Distributors like Heat Authority are vital to the success of Powerblanket, and we appreciate and value these partners for all they do to help us deliver heating solutions all over the world. If you are in search of Powerblanket heating solutions, Heat Authority is a trusted and reliable source.

Powerblanket Heating Solutions at Heat Authority Include:

  • Bucket Heaters
  • Tote Heaters
  • Barrel/Drum Heaters
  • Concrete Curing Blankets
  • Bulk Material Warmers
  • Propane Tank Heaters
  • Pipe Warmers
  • Ground Thawing Blankets
  • Spray Foam Heaters
  • Hot Boxes
  • DEF Tote Heaters
  • Tank Heaters

 

What Temperature is Too Cold to Pour Concrete?

What Temperature is Too Cold to Pour Concrete?
What Temperature is Too Cold to Pour Concrete?

What Temperature is Too Cold to Pour Concrete?

Experts agree that the best temperature to pour concrete is between 50-60 °F. The necessary chemical reactions that set and strengthen concrete slow significantly below 50 °F and are almost non-existent below 40 °F. Even when daytime temperatures are within the satisfactory range, winter concrete setting creates risks that could result in weak, inadequate concrete. If nighttime temperatures are below freezing, the water in the concrete will freeze and expand, causing cracks. Additionally, if temperatures reach below 40 °F (but not freezing) during set time, concrete will take much longer to reach required strength. However, if the correct measures are taken, concrete can still be successfully placed during even the coldest months of the year.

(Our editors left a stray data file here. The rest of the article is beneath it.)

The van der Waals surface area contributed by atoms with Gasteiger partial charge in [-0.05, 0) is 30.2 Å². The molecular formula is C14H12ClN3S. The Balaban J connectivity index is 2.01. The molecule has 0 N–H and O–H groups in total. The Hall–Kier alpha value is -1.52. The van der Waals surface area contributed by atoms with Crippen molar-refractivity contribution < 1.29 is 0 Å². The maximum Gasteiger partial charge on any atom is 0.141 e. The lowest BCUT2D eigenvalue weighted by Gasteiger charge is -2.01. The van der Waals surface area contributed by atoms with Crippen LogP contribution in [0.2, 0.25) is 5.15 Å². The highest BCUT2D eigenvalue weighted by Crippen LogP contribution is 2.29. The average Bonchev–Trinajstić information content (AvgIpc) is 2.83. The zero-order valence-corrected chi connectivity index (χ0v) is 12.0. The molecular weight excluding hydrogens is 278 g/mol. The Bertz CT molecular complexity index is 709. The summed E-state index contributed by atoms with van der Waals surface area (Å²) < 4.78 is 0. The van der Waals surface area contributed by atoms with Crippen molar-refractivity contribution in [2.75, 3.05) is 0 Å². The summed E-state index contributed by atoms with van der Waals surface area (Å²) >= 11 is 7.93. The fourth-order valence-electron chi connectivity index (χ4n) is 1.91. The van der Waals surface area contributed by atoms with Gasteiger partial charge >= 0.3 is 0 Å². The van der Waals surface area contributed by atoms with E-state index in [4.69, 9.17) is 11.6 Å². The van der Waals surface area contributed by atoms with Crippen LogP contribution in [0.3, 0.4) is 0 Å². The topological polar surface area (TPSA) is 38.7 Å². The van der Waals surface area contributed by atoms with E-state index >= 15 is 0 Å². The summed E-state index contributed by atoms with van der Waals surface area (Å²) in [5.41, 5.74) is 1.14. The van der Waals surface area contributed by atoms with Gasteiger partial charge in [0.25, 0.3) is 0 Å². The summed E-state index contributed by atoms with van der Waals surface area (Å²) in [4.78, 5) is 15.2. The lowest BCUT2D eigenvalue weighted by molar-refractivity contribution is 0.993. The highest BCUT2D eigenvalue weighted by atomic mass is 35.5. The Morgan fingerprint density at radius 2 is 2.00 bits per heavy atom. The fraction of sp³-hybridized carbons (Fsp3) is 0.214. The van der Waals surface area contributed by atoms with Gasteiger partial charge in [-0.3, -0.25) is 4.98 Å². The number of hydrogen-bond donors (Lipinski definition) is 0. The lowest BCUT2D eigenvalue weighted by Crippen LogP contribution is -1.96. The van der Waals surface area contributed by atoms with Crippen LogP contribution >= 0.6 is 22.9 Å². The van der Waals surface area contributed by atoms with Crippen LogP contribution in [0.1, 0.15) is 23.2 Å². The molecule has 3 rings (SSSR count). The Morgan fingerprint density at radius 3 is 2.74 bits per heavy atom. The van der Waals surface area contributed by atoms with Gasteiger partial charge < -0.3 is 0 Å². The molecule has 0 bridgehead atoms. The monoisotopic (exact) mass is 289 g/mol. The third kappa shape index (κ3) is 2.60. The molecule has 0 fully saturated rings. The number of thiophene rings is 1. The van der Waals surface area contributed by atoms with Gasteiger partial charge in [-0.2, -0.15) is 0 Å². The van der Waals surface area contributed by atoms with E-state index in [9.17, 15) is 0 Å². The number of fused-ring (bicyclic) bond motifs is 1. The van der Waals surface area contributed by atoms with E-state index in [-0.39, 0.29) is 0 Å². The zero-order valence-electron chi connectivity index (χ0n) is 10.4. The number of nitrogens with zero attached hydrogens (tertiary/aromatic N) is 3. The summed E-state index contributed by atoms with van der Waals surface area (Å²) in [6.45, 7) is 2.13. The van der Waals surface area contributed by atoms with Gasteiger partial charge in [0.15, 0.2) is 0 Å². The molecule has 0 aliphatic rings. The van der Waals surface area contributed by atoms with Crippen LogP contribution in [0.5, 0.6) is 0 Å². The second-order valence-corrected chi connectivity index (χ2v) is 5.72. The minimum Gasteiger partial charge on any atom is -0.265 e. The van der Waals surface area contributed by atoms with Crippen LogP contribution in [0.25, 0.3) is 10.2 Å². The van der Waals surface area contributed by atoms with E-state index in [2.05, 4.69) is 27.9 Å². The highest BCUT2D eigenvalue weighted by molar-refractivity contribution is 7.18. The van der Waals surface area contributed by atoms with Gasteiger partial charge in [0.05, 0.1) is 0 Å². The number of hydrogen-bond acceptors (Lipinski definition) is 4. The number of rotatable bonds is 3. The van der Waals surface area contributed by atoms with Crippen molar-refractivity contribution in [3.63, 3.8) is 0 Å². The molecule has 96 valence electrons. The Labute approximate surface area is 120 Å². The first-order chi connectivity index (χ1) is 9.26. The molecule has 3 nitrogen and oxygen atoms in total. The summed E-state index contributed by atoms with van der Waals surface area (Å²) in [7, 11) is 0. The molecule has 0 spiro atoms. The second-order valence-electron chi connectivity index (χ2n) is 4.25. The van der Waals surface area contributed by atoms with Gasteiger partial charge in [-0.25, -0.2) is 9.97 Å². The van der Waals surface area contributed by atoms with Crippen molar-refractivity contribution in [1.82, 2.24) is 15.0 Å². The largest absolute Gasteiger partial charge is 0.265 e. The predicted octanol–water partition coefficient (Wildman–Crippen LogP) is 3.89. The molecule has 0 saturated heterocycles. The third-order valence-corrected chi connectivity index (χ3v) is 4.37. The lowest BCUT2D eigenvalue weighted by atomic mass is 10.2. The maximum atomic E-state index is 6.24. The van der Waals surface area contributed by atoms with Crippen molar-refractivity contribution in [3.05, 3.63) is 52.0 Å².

Before embarking on a cold weather concrete project, it’s important to determine any special strength requirements or considerations. This will help as you schedule your pouring and determine which strategies you will use to keep your surroundings and materials warm. The predominant challenge you will face during a winter concrete project is ensuring that the concrete sets before it is exposed to freezing temperatures. You might take the following suggestions into consideration as you plan your upcoming project:

  • Use heaters to thaw frozen ground, snow or ice.